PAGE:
Horn reported that he had researched a complaint from a Fairfield Beach resident about motorists continuing to drive on the unpaved right-of-way at Dahlia Drive and Oak Road. He learned the township could install an “End of Pavement” sign where the paved road turns into grass. An “End of Township Road --” sign could also be installed. Kemmerer said those signs would probably have to go in the front yard of a resident, questioning whether they would allow the signs. Horn will discuss the options with the affected property owners.
An opinion from assistant county prosecutor Jason Dolan about the amount of the payments from trustees to the Village of Millersport for the fire contract didn’t satisfy critics. Both sides agree that the contract requires payments to be made four times per year. Dupler refers to them as quarterly payments, but the frequency is not every three months. The first payment is made nearly four months into the new year, the next in about three months, then two months, and then three.
Major tax payments are made to the township from the county twice a year – in April and September. Much smaller payments are made several times throughout the year. Millersport believes it should receive it’s 60 percent share – minus its portion of the ombudsman expense – of all fire levy income received by the township prior to the four set payment dates. That means Millersport would be get big payments in April and September and much smaller ones in July and December. Dupler believes that trustees should try to make four reasonably equal payments. He has admitted on several occasions that he favors this approach to allow the township to hold onto the fire levy receipts longer, earning interest for the township’s general fund. Last October before he faced voters, Dupler conceded to Millersport’s proposal that the payment be their percentage allocation of fire levy revenues received by the township. “It’s not worth it at one percent (interest),” he explained.
But he returned to form in April, instructing Kraner to deduct the village’s share of the ombudsman expense and then pay Millersport 50 percent of its 60 percent share.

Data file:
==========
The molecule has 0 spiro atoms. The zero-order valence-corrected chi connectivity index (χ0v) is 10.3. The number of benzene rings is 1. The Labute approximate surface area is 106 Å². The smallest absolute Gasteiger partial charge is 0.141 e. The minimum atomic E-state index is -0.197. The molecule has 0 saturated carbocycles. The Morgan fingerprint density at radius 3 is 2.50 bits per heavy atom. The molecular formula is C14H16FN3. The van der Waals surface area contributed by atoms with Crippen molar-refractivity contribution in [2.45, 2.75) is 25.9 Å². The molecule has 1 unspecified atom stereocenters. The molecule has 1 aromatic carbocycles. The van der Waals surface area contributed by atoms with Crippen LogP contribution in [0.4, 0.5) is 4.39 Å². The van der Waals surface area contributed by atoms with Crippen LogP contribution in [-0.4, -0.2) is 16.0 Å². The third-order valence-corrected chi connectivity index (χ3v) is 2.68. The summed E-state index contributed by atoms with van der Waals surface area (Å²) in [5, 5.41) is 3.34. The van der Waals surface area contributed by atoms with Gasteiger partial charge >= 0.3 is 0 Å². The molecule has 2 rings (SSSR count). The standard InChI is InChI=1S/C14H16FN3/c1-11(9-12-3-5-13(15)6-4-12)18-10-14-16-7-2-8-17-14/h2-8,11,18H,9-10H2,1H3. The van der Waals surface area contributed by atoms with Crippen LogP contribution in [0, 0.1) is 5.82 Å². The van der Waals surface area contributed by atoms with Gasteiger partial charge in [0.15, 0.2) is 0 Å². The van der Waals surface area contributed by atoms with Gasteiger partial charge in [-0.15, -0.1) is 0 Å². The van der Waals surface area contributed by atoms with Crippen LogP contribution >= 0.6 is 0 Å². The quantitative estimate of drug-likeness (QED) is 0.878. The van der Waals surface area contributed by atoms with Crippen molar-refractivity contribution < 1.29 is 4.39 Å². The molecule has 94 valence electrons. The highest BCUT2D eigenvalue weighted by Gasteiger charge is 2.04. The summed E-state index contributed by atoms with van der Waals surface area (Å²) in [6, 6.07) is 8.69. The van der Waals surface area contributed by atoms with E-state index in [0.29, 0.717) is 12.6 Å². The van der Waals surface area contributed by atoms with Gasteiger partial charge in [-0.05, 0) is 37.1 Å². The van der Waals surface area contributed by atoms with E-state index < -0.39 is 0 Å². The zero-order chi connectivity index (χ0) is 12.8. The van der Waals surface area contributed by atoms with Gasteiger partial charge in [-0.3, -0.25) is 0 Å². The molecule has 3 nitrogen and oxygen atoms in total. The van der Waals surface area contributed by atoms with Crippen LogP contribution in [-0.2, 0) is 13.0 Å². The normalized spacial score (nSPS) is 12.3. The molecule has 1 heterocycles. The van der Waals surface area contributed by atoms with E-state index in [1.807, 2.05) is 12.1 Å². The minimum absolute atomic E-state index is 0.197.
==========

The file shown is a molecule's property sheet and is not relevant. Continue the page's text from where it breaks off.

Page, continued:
Millersport Fire Chief Bill Yates raised the issue at the May 25 trustees meeting. He said payments were handled properly in 2007 when the village received two big payments and two small ones. The term “equal payments” first appeared in the 2008 contract, Yates said. It has been removed from the contract.
“It (the contract) does not say how much the quarterly payments are,” Dupler said May 25. “We could have given them one dollar.”
Horn asked Zollinger is the issue is worth fighting about and he said “no.” “Why do we want to keep the money?” Horn asked. “We’re just the funnel.”
“The contract does not prohibit us from giving them 60 percent,” he added. “So why don’t we just do it? Why go through this every quarter? When Thurston presents us a bill, we pay it. What are we gaining here? Let’s show some spirit of cooperation. Let’s lay out the olive branch.”
Horn later moved to pay Millersport 60 percent of the levy money received less its share for the ombudsman. It died for a lack of a second. Zollinger later indicated that he didn’t second Horn’s motion because he believes the contract prohibits it. That led to a unanimous agreement to ask the prosecutor’s office for an opinion. Unfortunately, the letter to the prosecutor’s office didn’t reflect the question raised during the meeting. Rather, Nolan responded that the current practice “appears to be in compliance with the contract.”
“You just had them validate the current process,” Maughmer told Dupler. “You could also give them the 60 percent.”
Trustees also agreed unanimously to transfer $11,000 from the general fund to the zoning fund in order to pay the zoning inspector’s salary.
The next trustees meeting is set for 7 p.m. on Tuesday, July 13 at the township offices.